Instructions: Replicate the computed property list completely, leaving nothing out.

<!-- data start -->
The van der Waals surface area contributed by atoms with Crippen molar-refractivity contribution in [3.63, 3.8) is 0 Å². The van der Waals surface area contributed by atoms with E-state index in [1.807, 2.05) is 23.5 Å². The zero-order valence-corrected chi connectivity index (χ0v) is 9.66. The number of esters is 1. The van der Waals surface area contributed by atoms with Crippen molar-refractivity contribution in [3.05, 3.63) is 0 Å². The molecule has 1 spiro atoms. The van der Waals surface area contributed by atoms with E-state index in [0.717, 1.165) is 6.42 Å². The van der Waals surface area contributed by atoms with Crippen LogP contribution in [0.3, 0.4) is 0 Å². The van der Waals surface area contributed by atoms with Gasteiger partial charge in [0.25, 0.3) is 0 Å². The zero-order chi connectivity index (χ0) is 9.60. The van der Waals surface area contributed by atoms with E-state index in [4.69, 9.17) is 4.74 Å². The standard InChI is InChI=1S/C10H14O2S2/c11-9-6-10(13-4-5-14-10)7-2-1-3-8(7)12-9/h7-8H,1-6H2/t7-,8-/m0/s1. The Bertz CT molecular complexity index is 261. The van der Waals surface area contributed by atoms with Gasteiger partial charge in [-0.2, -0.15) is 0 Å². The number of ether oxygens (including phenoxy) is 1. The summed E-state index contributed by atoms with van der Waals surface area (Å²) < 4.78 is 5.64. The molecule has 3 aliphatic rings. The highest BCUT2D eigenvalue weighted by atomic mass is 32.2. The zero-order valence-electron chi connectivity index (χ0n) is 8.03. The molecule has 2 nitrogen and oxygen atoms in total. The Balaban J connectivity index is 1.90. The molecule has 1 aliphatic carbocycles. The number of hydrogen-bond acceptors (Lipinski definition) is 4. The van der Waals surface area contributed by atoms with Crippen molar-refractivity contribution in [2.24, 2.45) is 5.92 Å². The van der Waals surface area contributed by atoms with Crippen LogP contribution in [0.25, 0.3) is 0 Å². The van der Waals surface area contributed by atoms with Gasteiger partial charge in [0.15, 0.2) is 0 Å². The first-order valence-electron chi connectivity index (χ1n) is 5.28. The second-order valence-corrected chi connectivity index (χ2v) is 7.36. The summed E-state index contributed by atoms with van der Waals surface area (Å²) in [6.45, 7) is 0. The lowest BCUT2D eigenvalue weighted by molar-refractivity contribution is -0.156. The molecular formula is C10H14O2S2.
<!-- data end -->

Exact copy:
The van der Waals surface area contributed by atoms with Crippen molar-refractivity contribution in [3.63, 3.8) is 0 Å². The van der Waals surface area contributed by atoms with E-state index in [1.807, 2.05) is 23.5 Å². The zero-order valence-corrected chi connectivity index (χ0v) is 9.66. The number of esters is 1. The van der Waals surface area contributed by atoms with Crippen molar-refractivity contribution in [3.05, 3.63) is 0 Å². The molecule has 1 spiro atoms. The van der Waals surface area contributed by atoms with E-state index in [0.717, 1.165) is 6.42 Å². The van der Waals surface area contributed by atoms with Crippen LogP contribution in [0.3, 0.4) is 0 Å². The van der Waals surface area contributed by atoms with Gasteiger partial charge in [0.25, 0.3) is 0 Å². The zero-order chi connectivity index (χ0) is 9.60. The van der Waals surface area contributed by atoms with E-state index in [4.69, 9.17) is 4.74 Å². The standard InChI is InChI=1S/C10H14O2S2/c11-9-6-10(13-4-5-14-10)7-2-1-3-8(7)12-9/h7-8H,1-6H2/t7-,8-/m0/s1. The Bertz CT molecular complexity index is 261. The van der Waals surface area contributed by atoms with Gasteiger partial charge in [-0.2, -0.15) is 0 Å². The number of ether oxygens (including phenoxy) is 1. The summed E-state index contributed by atoms with van der Waals surface area (Å²) < 4.78 is 5.64. The molecule has 3 aliphatic rings. The highest BCUT2D eigenvalue weighted by atomic mass is 32.2. The zero-order valence-electron chi connectivity index (χ0n) is 8.03. The molecule has 2 nitrogen and oxygen atoms in total. The Balaban J connectivity index is 1.90. The molecule has 1 aliphatic carbocycles. The number of hydrogen-bond acceptors (Lipinski definition) is 4. The van der Waals surface area contributed by atoms with Crippen molar-refractivity contribution in [2.24, 2.45) is 5.92 Å². The van der Waals surface area contributed by atoms with Crippen LogP contribution in [0.25, 0.3) is 0 Å². The van der Waals surface area contributed by atoms with Gasteiger partial charge in [0.15, 0.2) is 0 Å². The first-order valence-electron chi connectivity index (χ1n) is 5.28. The second-order valence-corrected chi connectivity index (χ2v) is 7.36. The summed E-state index contributed by atoms with van der Waals surface area (Å²) in [6.45, 7) is 0. The lowest BCUT2D eigenvalue weighted by molar-refractivity contribution is -0.156. The molecular formula is C10H14O2S2.